I am working on another post that’s taking me a while–it has nothing to do with romance or with RA, but I think you might find it of interest. It’s both somewhat art and copy-heavy with some quotes and a tad of research thrown in, and my own personal experiences. As I said, it’s taking a while. It’s a subject that’s been bouncing around in my brain for a considerable amount of time . . .
But it’s closing in on Thursday here, February 14, and that means Valentine’s Day, and thoughts of lovely Richard Armitage and his characters–the stalwart romantic hero, the beautiful bad boy who longs to be loved, the funny, shy accountant with the naughty side, the gentle giant who wins our hearts, the fierce alpha males with their softer, more tender sides–are not far away. So let’s celebrate with some fanart and fanvids with a bit o’ of romance sweet and steamy.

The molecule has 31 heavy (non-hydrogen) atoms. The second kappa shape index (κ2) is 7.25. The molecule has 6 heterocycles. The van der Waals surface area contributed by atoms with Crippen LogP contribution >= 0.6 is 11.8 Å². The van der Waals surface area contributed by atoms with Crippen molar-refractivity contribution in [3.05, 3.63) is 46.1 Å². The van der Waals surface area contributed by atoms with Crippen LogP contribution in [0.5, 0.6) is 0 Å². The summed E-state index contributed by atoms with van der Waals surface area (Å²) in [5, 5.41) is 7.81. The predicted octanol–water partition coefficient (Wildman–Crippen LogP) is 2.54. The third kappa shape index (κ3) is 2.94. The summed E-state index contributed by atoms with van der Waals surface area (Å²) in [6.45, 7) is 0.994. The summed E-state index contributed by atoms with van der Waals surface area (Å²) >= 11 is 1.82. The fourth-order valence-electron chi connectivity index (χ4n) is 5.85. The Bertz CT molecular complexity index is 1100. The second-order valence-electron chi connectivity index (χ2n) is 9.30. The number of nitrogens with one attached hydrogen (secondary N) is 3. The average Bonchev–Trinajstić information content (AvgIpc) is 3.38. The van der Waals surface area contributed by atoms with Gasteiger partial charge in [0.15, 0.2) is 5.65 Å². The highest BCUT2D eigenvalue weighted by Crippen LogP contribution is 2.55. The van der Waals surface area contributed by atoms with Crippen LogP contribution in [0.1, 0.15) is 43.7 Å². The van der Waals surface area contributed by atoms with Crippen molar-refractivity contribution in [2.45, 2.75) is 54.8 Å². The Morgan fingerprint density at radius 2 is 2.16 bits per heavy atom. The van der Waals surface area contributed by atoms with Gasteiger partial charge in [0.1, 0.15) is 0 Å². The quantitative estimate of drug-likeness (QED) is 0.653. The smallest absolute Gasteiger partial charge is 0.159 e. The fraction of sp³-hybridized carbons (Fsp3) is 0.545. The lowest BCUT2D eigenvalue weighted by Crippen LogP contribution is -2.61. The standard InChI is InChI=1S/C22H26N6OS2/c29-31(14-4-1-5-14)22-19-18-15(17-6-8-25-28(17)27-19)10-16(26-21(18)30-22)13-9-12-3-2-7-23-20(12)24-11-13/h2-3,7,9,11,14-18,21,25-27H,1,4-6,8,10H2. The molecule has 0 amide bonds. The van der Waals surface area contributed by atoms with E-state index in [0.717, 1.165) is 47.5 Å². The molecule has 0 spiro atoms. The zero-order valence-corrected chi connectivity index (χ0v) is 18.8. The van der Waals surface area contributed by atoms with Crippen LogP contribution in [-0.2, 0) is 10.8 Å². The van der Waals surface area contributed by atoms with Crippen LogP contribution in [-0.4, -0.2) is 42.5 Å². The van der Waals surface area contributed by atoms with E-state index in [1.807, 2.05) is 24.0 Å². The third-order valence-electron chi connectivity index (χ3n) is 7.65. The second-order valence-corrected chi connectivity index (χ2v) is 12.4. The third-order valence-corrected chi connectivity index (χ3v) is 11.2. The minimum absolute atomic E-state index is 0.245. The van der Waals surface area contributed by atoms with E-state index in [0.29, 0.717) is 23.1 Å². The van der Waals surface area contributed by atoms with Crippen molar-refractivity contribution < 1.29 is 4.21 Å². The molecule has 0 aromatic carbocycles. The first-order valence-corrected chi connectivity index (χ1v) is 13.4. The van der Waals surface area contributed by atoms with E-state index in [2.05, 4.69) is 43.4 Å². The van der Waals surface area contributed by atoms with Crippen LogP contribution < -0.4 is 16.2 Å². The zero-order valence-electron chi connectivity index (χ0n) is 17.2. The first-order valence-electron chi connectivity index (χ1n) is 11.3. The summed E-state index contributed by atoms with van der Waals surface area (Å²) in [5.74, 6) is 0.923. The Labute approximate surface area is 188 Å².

I watched Downton Abbey tonight along with Faboamanto and RAblogger at Twitter. Let’s just say none of us can say we actually enjoyed this episode. When the Dowager Duchess, played by the superb Maggie Smith, loses her customary aplomb, it is time to break out the handkerchiefs, boys and girls.
So I thought I would close out the servings of RA SmoRgAsbord with something a bit more upbeat. Smiles, everyone–smiles!
You knew Harry would be in the mix! Nothing can lift one’s spirits quicker than a Kennedy grin.
Long eyelashes and stubble. And that smile. Lucas, I am your slave.
Eupeptic: (adjective) of good digestion; producting or relating to good digestion. Cheerfu, happyl; having a cheerful manner or disposition. Origin: from the Greek eupeptos
I unfortunately have acid reflux disease and have to take medication for it daily. Makes my tummy much happier, more eupeptic, you might say.
I try to be a eupeptic individual in the sense of how I conduct myself each day, to look at life seeing “the glass half full” and the positive side of things.
I think it’s safe to say that Harry Kennedy, that sunny-natured accountant with the sweetest smile that Richard brings to life in The Vicar of Dibley, is a man with a eupeptic nature.